TORONTO CONCERT REVIEWS

Music reviews of the finest concerts in Toronto and beyond!
- ​symphonic, choral, opera, chamber, jazz and period music​ -

Louis Lortie, Sir Andrew Davis and TSO; Photo credit: Jag Gundu

It can be an interesting exercise to find the logic in a concert program. Last night’s concert by the Toronto Symphony Orchestra at Roy Thomson Hall (to be repeated on Saturday June 8) gave me occasion to ponder what might have gone into the making of such an outstanding evening of music. It wasn’t just a cookie-cutter recipe with a concert overture, superstar soloist and a large-scale symphony. There had to be more that went into the process to create such a very special evening of music.


Read more...

Robi Botos and Friends​

Carmina Burana: Toronto Symphony Orchestra’s springtime secular ​(and raucous) Messiah?​

Maestro Roberto Declara and Oakville Symphony

Royal Conservatory Orchestra 

Hungarian conductor András Keller set to lead the Royal Conservatory Orchestra in a program of Russian music

Guest Conductor Karl-Heinz Steffens and the Toronto Symphony Orchestra
Photo credit: Nick Wons

Angel Blue as Mimi and Atalla Ayan as Rodolpho in the Canadian Opera Company’s 2019 production of La Bohème; Photo credit: Michael Cooper

The Eybler Quartet; Photo credit: David Kennedy

​​by David Richards
T
oronto ON May 19th 2019

Last night’s concert by the Toronto Symphony Orchestra at Roy Thomson Hall was one that was designed to attract a large audience. It was no surprise that there were very few empty seats scattered around the hall. Beethoven’s Symphony No. 5 in C Minor, Op. 67 is perhaps the most well-known work in the entire orchestral repertoire – at least the first four notes are ubiquitously familiar. Add to it a sparkling piano concerto by Mozart and Elgar’s tuneful Serenade and the result was a full house. The main event was the Beethoven. The monumental classic builds from the fateful four notes to a triumphant finale.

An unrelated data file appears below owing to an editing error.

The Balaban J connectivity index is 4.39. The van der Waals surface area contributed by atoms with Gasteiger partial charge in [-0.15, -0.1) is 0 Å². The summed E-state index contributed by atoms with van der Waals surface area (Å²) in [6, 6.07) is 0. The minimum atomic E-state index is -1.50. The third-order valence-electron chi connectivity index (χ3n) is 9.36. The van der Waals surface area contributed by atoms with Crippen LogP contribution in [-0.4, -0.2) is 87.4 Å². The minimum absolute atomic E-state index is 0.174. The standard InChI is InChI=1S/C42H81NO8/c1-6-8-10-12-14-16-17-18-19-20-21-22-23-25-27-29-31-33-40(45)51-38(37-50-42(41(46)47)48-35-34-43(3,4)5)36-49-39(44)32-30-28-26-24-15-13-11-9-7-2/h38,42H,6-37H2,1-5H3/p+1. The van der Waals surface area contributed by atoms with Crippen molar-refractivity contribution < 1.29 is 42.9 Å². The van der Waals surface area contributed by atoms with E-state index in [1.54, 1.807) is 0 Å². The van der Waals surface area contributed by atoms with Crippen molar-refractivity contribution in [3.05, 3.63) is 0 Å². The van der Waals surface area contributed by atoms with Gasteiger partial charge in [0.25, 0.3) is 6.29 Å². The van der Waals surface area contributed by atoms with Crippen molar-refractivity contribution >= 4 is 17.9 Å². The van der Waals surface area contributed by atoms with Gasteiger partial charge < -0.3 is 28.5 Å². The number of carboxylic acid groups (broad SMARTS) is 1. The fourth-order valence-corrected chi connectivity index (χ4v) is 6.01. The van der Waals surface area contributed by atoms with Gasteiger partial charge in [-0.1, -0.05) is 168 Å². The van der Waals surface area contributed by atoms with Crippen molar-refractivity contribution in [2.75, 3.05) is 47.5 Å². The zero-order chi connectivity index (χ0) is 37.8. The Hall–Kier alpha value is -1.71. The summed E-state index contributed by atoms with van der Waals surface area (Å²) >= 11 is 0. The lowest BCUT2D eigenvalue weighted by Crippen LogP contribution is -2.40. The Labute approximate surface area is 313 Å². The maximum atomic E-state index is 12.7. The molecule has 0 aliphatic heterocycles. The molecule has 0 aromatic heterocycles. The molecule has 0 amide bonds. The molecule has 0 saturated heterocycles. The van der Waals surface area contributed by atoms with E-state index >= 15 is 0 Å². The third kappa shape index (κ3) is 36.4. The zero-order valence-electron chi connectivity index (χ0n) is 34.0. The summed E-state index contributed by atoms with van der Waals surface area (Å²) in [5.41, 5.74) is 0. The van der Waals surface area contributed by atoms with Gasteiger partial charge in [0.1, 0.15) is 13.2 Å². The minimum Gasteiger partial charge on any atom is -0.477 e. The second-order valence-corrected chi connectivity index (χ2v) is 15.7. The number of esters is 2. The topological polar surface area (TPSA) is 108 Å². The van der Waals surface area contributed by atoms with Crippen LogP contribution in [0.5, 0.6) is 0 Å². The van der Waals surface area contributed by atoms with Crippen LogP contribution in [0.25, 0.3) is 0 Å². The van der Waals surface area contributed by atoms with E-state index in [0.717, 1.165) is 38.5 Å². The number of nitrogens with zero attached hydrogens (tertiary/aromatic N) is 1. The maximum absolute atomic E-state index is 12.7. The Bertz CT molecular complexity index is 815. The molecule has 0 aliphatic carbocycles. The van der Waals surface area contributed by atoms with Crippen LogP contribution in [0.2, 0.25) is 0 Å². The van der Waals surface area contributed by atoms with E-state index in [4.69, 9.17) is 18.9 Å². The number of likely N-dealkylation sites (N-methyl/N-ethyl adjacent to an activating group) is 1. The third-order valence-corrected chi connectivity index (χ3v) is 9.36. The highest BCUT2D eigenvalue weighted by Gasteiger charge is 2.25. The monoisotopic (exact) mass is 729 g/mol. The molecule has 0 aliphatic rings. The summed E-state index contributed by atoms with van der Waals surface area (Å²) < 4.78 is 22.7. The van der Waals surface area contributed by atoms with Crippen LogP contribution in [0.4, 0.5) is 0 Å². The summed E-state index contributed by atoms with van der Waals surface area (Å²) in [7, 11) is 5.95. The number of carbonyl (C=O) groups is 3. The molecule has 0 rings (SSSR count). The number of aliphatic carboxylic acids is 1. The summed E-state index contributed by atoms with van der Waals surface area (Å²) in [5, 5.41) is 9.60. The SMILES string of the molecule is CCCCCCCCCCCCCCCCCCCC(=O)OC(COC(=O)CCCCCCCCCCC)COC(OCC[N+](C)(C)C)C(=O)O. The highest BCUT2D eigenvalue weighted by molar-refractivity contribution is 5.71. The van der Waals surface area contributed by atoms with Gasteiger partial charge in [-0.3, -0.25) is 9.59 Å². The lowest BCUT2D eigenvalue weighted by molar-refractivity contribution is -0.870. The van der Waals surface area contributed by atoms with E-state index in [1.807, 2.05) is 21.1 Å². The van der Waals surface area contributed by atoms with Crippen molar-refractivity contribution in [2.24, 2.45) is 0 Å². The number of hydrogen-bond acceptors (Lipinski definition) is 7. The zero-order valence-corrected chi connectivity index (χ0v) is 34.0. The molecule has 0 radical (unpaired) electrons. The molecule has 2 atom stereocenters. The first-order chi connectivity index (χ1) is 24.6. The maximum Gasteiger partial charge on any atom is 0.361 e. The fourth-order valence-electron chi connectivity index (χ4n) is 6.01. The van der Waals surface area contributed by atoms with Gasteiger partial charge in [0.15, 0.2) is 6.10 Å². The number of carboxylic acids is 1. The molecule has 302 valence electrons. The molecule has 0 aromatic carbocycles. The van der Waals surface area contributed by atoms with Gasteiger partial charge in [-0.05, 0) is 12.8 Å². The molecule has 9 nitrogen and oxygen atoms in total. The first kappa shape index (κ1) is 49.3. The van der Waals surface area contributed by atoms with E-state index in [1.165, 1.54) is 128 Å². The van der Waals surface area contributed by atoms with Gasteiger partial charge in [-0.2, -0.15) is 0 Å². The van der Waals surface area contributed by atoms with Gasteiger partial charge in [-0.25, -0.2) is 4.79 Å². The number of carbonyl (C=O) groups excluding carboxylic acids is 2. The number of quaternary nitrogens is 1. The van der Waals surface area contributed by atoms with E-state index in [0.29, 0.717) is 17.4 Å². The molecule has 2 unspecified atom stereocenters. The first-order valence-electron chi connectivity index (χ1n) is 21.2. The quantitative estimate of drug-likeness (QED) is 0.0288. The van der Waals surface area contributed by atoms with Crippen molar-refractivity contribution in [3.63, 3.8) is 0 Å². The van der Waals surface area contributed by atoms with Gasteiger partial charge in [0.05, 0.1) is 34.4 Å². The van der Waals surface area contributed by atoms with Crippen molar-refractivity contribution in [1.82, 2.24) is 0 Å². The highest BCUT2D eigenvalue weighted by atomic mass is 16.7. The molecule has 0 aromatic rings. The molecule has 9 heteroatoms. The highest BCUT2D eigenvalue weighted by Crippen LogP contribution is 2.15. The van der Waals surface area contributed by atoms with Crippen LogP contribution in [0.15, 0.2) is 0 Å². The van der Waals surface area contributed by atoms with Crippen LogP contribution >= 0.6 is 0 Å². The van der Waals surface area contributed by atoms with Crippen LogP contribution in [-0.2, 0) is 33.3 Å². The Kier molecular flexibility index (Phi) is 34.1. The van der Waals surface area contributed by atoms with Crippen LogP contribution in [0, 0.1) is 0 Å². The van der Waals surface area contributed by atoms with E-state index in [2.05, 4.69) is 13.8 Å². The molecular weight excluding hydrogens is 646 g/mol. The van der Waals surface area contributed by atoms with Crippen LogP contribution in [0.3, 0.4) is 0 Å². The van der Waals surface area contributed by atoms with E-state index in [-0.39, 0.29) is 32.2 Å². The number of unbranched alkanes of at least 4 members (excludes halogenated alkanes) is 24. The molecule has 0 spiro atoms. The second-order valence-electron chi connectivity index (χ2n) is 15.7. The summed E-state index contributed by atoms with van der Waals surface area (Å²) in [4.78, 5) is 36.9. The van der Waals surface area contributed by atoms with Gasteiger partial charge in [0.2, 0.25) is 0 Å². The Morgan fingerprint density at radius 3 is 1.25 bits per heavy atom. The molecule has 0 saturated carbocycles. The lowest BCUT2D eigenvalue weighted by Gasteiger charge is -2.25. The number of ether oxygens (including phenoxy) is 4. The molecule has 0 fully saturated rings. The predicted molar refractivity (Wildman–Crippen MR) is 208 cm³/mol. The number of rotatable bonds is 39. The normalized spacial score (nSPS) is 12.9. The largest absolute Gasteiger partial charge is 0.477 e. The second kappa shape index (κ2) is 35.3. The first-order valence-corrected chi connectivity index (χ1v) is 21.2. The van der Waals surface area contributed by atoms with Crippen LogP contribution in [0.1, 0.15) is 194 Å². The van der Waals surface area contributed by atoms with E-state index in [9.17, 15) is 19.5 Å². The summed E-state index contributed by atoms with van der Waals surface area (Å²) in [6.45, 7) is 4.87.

Read more...

Last night at the intimate performance space in the Burdock Brewery, the Eybler Quartet released its latest CD, Beethoven String Quartets Op.18, Nos. 4,5 and 6. In the  informal performance space that resembled a sound studio usually associated with amplified groups, the quartet performed music from its latest album and provided a bonus of some unexpected music from two current projects. 


Read more...

Mozart and Jeremy Denk at the TSO

If there was ever a concert I would love to go back to for a second listen, it would be last night’s concert  by Tafelmusik Baroque Orchestra and Chamber Choir at Koerner Hall. As exciting and rewarding as it was to hear once, it was clear that there was such great music embodied in it that a return visit would be equally rewarding. It repeats tonight and tomorrow (May 11 and 12). It goes without saying that both choir and orchestra were superb. Led by Chamber Choir Director Ivars Taurins, the music had a celebratory and dramatic fervor. Taurens’s energy was palpable.


Read more...

​​by David Richards
T
oronto ON May 11th 2019

​​by David Richards
T
oronto ON June 7 2019

​​by Paul Merkley F.R.S.C.
T
oronto ON May 31st 2019